No OB nurse administered a parenting exam. We didn’t have to put our hands on a Bible and swear anything. We were never required to appear before a review board of pediatricians, social workers, and clergy. I’m telling you…renting a steam cleaner at True Value is harder.
We brought those babies home and what followed was a blur of poopy diapers and amoxycillin prescriptions, birthday parties and homework. Ten thousand trips to Super 1 later, before anyone could say “adolescence,” we were filling out the FAFSA for the final time and moving sofa sleepers to Nashville.
Our sons are grown. Our nest is empty. I suppose we got to this place the same two ways people go bankrupt: gradually, then suddenly. Now days our house stays extremely tidy. Usually it’s so still I could hear a pin drop (except there’s no one around to drop a pin). I read once, “Children make so much noise you can hardly stand it—then depart, leaving the house so quiet you think you’ll go mad.” I get it. God knows I get it.
Because of things I did during the peak parenting years—and lots of things I didn’t—I know this: I was not an All-Star Dad. Among other regrets, I was a workaholic. So, for example, the year my boys were 8 and 4, I was too busy helping write a parenting book to actually be an engaged parent. (You can’t make such stuff up.)
I learned some painful parenting lessons through personal failure. And to paraphrase Yogi Berra, I also “observed a lot just by watching” others. Ironically, if I were beginning the parenting adventure today, I like to think I’d be a much better dad. (I want to ask God about that one day—why is it that right about the time we start to figure out some things, it turns out our time is nearly up?) Anyway, here are some parenting truths I’ve become convinced of….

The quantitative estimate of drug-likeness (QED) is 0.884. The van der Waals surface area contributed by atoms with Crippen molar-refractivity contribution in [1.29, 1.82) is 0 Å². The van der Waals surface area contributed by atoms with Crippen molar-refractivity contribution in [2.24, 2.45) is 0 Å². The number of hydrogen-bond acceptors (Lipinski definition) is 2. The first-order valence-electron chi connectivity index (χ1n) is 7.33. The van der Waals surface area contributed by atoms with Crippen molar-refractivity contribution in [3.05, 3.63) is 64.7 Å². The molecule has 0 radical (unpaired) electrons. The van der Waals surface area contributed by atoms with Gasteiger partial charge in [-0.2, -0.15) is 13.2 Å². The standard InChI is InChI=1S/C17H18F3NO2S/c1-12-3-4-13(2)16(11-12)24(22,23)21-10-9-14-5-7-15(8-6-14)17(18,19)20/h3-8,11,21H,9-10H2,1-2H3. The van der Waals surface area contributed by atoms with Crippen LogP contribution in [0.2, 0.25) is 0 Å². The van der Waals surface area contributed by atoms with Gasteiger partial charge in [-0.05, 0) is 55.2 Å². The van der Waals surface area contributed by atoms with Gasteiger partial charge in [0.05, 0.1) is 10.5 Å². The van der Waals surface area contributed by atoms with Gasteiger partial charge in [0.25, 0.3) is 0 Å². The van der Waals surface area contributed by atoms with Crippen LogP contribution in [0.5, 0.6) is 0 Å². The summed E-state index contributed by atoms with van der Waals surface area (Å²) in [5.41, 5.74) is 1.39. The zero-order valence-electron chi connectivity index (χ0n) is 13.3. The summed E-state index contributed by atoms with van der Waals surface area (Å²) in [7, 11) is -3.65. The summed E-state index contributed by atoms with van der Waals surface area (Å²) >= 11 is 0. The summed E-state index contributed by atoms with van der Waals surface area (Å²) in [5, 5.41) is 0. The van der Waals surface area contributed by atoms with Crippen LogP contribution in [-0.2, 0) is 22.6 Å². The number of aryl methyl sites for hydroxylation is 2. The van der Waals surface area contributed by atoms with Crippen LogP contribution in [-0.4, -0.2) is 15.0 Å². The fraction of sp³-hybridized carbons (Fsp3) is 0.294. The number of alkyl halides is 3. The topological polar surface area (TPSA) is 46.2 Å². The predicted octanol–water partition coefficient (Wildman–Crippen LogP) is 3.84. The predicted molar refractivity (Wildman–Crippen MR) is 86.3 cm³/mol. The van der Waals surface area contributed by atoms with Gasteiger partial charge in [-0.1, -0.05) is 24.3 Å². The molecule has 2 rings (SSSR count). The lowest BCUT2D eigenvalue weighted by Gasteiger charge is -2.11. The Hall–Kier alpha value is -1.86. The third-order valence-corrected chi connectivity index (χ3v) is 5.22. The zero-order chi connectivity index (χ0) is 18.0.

- “Making the decision to have a child is momentous. It is to decide forever to have your heart go walking around outside your body.” Elizabeth Stone (And all the parents said, “Amen!”)
- When your kids are small, be oh-so-careful…you can’t get those years back.
- That famous Bible verse, “Train up a child in the way he should go, and when he is old, he will not depart from it” is a proverb (an observation about how life usually works). It is not a promise. Taking your child to church, sending him/her to Christian camp, etc. are good things. But they don’t guarantee anything. Every parent wants to find the sure-fire “secret” for raising perfect kids. There’s not one. If God had given us a formula, why would we need faith?
- Our natural tendency is to try to mold our kids into what we think they should be. Our supernatural calling is to help our kids become what God wants them to be.
- We often fall into the trap of thinking our child’s external behavior is the point. It’s not. The real issue is what’s going on in their hearts. Put your focus there.
- Woe to the parent who says, “My child would NEVER…”
- Childlike faith is a very real thing. So is the childlike desire to say and do things that will please mommy and daddy. Take care that your spiritual concern doesn’t morph into a subtle form of spiritual coercion or manipulation.